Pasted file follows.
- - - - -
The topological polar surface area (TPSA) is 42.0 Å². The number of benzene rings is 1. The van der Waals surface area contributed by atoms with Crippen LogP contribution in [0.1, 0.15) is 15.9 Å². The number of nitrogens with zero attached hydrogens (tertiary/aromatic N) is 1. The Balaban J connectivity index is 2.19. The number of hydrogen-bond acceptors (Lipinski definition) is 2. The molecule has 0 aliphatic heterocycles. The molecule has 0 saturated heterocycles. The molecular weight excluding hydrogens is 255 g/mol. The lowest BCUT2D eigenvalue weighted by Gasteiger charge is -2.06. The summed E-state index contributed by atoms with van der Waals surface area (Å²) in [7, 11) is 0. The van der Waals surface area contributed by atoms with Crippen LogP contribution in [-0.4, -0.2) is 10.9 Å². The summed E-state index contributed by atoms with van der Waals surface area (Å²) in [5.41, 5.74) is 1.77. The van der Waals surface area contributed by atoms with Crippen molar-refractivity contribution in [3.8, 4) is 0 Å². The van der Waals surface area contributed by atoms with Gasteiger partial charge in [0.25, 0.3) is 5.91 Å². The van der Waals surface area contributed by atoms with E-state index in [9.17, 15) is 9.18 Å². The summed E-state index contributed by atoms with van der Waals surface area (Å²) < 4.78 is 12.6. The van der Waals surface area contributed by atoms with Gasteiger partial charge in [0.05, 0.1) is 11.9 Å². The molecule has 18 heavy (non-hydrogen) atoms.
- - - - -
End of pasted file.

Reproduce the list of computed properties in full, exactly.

The topological polar surface area (TPSA) is 42.0 Å². The number of benzene rings is 1. The van der Waals surface area contributed by atoms with Crippen LogP contribution in [0.1, 0.15) is 15.9 Å². The number of nitrogens with zero attached hydrogens (tertiary/aromatic N) is 1. The Balaban J connectivity index is 2.19. The number of hydrogen-bond acceptors (Lipinski definition) is 2. The molecule has 0 aliphatic heterocycles. The molecule has 0 saturated heterocycles. The molecular weight excluding hydrogens is 255 g/mol. The lowest BCUT2D eigenvalue weighted by Gasteiger charge is -2.06. The summed E-state index contributed by atoms with van der Waals surface area (Å²) in [7, 11) is 0. The van der Waals surface area contributed by atoms with Crippen LogP contribution in [-0.4, -0.2) is 10.9 Å². The summed E-state index contributed by atoms with van der Waals surface area (Å²) in [5.41, 5.74) is 1.77. The van der Waals surface area contributed by atoms with Crippen molar-refractivity contribution in [3.8, 4) is 0 Å². The van der Waals surface area contributed by atoms with Gasteiger partial charge in [0.25, 0.3) is 5.91 Å². The van der Waals surface area contributed by atoms with E-state index in [9.17, 15) is 9.18 Å². The summed E-state index contributed by atoms with van der Waals surface area (Å²) < 4.78 is 12.6. The van der Waals surface area contributed by atoms with Gasteiger partial charge in [0.05, 0.1) is 11.9 Å². The molecule has 18 heavy (non-hydrogen) atoms.